This is also Garden Blogger's Bloom Day and time to see what's still blooming before the flowers fade away for a few weeks. Each 15th of the month garden bloggers join Carol at May Dreams Gardens to see what's blooming.
Many of the currently blooming flowers are hot and bright just like the weather.
Mexican Bird of Paradise (Caeselpinia pulcherrima) with Gomphrena 'Fireworks'.
I've shown these two before but this time it's reversed with the Mexican Bird of Paradise in the foreground.
This Queen Butterfly in flight adds a nice bow on the topknot of this bloom.
Gomphrena has a reputation for not easily reseeding. I've found that if you try to plant the seeds they will not grow but if you leave the plants in place they will reseed all around the garden. This 'Strawberry Fields' plant (R) seeded itself in the gravel path a good three yards or so from where the original plant was placed last summer. Gomphrena seedlings from my three different varieties are popping up all over the garden and I will need to wait for blooms to see which is which.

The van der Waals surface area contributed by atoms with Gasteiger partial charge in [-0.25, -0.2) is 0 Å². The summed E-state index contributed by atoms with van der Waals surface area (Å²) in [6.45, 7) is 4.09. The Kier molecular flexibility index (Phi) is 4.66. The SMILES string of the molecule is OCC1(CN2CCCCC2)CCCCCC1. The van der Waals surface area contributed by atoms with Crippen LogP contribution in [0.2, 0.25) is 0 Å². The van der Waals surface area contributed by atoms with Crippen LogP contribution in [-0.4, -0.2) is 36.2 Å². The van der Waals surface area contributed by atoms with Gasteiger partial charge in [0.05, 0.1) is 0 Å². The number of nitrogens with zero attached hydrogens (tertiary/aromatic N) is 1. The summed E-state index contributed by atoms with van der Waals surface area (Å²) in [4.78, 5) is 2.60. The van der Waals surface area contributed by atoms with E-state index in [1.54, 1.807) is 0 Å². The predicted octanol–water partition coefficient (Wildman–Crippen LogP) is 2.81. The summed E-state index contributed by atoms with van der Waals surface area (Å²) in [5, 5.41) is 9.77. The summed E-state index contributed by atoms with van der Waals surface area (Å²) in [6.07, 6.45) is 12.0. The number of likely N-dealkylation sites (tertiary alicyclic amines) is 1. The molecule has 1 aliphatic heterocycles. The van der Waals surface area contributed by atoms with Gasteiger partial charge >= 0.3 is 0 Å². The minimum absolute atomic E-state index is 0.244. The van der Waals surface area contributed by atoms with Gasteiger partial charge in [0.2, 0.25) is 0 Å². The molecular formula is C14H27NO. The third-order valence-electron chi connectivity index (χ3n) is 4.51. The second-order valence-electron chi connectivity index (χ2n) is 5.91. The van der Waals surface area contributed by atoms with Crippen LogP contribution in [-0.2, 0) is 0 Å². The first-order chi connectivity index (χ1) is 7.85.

Narrowleaf zinnia is usually a perennial in my garden.
Esperanza (Tecoma stans) keeps on blooming in the heat
Some plants stay small and delicate to survive the sun. Dahlberg Daisy is a tiny plant which packs a big punch in the hot cactus garden.
Sticking with the cactus garden, the native barrels continue to bloom.
Tiny yellow flowers of Butterfly vine (Mascagenia macroptera) turn to incredible butterfly shaped seed pods. The tan ones are maturing and the greenish one is younger. The mature seeds are brown.
Leonitis mentholatum looks like an orange tarantula. The stem continues to grow right through the bloom which eventually turns into a prickly seed pod (R).
It wouldn't be summer in Texas without shrimp. This is red shrimp plant.
The ruffles on the Datura are called skirts and this one makes a pretty summer dress. I don't know the name as it was shared with me by a gardening friend.
This aloe has bloomed three times this year and it's beginning to send out pups so I should have more plants next year.
Salvia 'Coral Nymph' is pretty and stays cool by producing very light flowers.
Ruellia produces blooms in the cool of the morning which drop off in the heat of the day.
Nepeta keeps a low profile to keep on blooming
Rains in the last few weeks have pushed the row of Silverado sage into bloom.
Plumbago thrives in our weather and the white variety has become a favorite in my garden.